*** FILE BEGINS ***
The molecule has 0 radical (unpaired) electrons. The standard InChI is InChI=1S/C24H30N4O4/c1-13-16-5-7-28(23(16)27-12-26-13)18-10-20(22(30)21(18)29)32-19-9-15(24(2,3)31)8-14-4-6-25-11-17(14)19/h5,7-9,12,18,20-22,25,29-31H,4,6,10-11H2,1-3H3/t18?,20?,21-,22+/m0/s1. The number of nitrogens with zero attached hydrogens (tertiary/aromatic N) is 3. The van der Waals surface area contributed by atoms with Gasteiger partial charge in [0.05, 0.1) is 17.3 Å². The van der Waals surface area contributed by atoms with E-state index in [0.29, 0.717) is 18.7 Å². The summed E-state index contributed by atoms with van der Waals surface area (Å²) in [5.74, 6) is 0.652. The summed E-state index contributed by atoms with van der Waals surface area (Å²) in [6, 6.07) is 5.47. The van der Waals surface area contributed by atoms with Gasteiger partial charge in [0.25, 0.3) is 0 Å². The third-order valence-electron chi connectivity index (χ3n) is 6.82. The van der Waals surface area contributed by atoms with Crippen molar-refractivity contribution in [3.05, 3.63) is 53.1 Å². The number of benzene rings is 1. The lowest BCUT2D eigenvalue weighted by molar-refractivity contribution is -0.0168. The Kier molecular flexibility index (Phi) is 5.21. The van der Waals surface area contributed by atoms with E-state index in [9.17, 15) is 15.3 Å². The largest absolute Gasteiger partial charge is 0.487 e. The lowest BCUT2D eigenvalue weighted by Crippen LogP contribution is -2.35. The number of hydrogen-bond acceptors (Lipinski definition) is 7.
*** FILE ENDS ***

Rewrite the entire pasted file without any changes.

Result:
The molecule has 0 radical (unpaired) electrons. The standard InChI is InChI=1S/C24H30N4O4/c1-13-16-5-7-28(23(16)27-12-26-13)18-10-20(22(30)21(18)29)32-19-9-15(24(2,3)31)8-14-4-6-25-11-17(14)19/h5,7-9,12,18,20-22,25,29-31H,4,6,10-11H2,1-3H3/t18?,20?,21-,22+/m0/s1. The number of nitrogens with zero attached hydrogens (tertiary/aromatic N) is 3. The van der Waals surface area contributed by atoms with Gasteiger partial charge in [0.05, 0.1) is 17.3 Å². The van der Waals surface area contributed by atoms with E-state index in [0.29, 0.717) is 18.7 Å². The summed E-state index contributed by atoms with van der Waals surface area (Å²) in [5.74, 6) is 0.652. The summed E-state index contributed by atoms with van der Waals surface area (Å²) in [6, 6.07) is 5.47. The van der Waals surface area contributed by atoms with Gasteiger partial charge in [0.25, 0.3) is 0 Å². The third-order valence-electron chi connectivity index (χ3n) is 6.82. The van der Waals surface area contributed by atoms with Crippen molar-refractivity contribution in [3.05, 3.63) is 53.1 Å². The number of benzene rings is 1. The lowest BCUT2D eigenvalue weighted by molar-refractivity contribution is -0.0168. The Kier molecular flexibility index (Phi) is 5.21. The van der Waals surface area contributed by atoms with E-state index in [9.17, 15) is 15.3 Å². The largest absolute Gasteiger partial charge is 0.487 e. The lowest BCUT2D eigenvalue weighted by Crippen LogP contribution is -2.35. The number of hydrogen-bond acceptors (Lipinski definition) is 7.